And don’t expect that formality to let up with the addition of a few social lubricants. Despite the alleged German fondness for alcohol, rumors of business over beer are exaggerated. “You don’t find that here any more than you do in the U.S.,” Irwin says. “I’ve been in business here for 40 years and attended a lot of events and dinners, and it’s really no different than the U.S. in terms of alcohol consumption.”
But maybe the most important thing to understand is that if you come to Frankfurt for business, you need to come with your best game. “Frankfurt has a very competitive business environment,” says Irwin, “and the competition between other European financial centers in Europe like London and Paris is quite fierce. You have to be ready for that—but most Americans are used to competition and manage quite well.”
Frankfurt: Where to stay, where to dine
Getting to know Frankfurt
Both Hilgard and Irwin emphasize that Frankfurt, ultimately, is a global village—with an emphasis on the latter. Its diminutive size and excellent public-transit system mean that visitors can easily get out and explore. For the lay of the land, hop a ride on the Ebbelwei Express (ebbelwei-express.com), a historic tram tour of the city. To meet other visitors to the city and learn more about its many cultural offerings, head to the English Theatre for the monthly Stammtisch event (Regular’s Table, newcomers-network.de/stammtisch).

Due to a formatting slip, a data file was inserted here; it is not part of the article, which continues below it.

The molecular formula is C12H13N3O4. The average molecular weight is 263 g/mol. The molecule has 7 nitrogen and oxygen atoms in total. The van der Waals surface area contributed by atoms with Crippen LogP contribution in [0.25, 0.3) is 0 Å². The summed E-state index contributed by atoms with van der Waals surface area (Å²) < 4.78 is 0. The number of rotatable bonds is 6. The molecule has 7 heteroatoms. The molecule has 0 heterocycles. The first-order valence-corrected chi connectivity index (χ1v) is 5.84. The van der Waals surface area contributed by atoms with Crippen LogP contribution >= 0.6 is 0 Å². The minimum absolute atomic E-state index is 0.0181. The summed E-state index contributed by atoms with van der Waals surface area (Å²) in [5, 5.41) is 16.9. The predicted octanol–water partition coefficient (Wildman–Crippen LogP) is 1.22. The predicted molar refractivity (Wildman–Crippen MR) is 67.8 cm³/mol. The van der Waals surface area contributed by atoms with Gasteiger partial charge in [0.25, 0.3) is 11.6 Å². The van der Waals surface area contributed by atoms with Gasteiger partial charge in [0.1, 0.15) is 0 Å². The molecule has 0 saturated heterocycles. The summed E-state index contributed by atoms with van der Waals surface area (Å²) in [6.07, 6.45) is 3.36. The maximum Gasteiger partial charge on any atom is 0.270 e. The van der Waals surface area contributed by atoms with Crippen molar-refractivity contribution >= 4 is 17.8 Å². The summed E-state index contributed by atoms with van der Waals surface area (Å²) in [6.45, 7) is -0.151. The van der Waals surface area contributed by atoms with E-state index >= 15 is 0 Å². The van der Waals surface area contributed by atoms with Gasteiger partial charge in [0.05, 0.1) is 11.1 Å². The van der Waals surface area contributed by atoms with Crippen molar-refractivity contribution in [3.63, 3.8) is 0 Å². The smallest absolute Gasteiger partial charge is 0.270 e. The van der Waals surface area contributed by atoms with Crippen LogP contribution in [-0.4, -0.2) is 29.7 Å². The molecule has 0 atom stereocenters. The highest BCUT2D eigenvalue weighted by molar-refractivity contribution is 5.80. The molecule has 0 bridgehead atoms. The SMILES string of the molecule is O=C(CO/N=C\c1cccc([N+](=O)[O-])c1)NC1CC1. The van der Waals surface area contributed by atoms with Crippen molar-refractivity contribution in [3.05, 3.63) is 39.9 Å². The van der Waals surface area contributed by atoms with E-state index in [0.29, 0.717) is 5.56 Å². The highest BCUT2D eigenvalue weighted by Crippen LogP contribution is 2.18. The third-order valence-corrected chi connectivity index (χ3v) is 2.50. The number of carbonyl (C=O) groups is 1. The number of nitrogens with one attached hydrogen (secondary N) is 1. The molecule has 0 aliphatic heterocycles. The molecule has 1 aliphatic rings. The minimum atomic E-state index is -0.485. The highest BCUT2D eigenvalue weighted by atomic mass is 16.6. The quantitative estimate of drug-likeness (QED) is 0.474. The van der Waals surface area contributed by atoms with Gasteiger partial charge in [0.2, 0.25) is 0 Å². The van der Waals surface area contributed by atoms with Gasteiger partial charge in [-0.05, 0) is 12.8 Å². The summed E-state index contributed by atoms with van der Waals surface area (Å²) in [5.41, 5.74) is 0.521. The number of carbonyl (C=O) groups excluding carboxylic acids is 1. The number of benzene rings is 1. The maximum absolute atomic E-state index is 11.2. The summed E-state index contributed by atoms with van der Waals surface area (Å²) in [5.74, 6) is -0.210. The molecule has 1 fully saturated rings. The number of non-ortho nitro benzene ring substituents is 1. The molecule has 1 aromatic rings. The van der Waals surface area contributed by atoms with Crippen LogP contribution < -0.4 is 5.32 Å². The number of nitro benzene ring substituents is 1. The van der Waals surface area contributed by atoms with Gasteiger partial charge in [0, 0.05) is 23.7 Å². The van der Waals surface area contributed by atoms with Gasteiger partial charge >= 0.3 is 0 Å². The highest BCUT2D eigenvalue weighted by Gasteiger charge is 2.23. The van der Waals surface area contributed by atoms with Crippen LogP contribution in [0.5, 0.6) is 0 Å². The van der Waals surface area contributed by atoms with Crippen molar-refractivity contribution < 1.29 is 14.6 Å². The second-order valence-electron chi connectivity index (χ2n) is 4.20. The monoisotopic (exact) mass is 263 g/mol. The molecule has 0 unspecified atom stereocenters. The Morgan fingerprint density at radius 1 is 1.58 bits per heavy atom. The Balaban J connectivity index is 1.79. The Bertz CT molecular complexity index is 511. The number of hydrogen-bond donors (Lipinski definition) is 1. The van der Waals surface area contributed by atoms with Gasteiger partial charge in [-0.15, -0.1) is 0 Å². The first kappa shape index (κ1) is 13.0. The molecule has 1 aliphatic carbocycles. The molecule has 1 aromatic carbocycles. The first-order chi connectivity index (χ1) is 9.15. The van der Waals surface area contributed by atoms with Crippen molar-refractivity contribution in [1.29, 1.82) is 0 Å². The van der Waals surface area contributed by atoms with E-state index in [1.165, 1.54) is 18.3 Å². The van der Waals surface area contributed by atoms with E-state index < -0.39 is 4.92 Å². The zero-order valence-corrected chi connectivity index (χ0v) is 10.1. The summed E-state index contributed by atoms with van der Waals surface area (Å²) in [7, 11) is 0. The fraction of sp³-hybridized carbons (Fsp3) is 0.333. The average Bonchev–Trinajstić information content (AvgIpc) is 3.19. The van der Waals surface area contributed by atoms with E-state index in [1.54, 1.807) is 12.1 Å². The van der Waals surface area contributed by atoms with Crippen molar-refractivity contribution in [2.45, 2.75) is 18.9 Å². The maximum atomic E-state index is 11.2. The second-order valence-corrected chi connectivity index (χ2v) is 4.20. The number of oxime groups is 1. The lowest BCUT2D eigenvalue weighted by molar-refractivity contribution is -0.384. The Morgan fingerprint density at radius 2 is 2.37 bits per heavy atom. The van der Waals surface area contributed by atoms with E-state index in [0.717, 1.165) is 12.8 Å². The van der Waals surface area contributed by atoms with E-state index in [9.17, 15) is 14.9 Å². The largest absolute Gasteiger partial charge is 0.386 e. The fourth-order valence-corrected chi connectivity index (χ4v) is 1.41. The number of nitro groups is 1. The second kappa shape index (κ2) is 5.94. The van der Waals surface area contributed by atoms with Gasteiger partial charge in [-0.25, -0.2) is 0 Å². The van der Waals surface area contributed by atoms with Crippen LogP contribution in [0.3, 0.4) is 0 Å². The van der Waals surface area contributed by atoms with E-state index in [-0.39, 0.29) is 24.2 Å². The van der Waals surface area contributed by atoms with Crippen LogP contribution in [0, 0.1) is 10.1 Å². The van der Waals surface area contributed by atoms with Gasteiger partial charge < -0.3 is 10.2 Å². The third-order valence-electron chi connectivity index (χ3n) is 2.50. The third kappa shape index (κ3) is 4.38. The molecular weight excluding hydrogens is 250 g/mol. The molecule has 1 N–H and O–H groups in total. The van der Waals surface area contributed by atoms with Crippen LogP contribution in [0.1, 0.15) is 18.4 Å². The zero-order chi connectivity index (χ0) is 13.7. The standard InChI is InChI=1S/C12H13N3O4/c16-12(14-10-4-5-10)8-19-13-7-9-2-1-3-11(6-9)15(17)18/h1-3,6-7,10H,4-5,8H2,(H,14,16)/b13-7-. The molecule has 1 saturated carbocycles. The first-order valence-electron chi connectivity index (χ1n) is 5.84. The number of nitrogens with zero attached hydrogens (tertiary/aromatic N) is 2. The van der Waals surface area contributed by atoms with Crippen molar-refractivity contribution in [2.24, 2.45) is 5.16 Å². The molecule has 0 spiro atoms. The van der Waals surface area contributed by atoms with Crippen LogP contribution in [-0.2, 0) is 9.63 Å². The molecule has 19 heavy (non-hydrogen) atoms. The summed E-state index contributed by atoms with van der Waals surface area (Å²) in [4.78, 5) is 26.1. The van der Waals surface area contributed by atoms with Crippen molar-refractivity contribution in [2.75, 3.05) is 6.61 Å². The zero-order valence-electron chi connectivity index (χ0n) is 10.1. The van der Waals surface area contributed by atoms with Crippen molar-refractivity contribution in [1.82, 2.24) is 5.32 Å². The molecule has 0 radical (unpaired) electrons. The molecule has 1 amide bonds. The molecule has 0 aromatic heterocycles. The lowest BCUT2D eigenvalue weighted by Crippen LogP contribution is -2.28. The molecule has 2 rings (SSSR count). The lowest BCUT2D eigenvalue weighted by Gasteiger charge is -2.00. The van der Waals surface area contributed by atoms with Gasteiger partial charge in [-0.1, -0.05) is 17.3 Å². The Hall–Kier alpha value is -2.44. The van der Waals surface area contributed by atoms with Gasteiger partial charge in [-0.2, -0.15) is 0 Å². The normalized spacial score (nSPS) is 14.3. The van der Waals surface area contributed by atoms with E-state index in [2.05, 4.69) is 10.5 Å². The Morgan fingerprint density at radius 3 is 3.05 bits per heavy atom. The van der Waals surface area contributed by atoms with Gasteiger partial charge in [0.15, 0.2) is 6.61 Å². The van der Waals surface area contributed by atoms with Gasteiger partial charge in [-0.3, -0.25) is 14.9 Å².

If you prefer to wander on your own, make sure to explore the Zeil, Frankfurt’s mile-long pedestrian shopping street, check out where the Holy Roman Emperors held their parties in the Römerberg (City Hall Square) and revel in the amazing art collection at the renowned Städel Museum.
No matter how you choose to get familiar with the city, Irwin offers the following simple advice for a successful stay: “Have fun. Be friendly to the people, because they will be friendly right back to you. And make a profit for your company, so you can stay longer. Trust me, you’ll want to.”
KAYT SUKEL, based in Germany, writes about travel and business.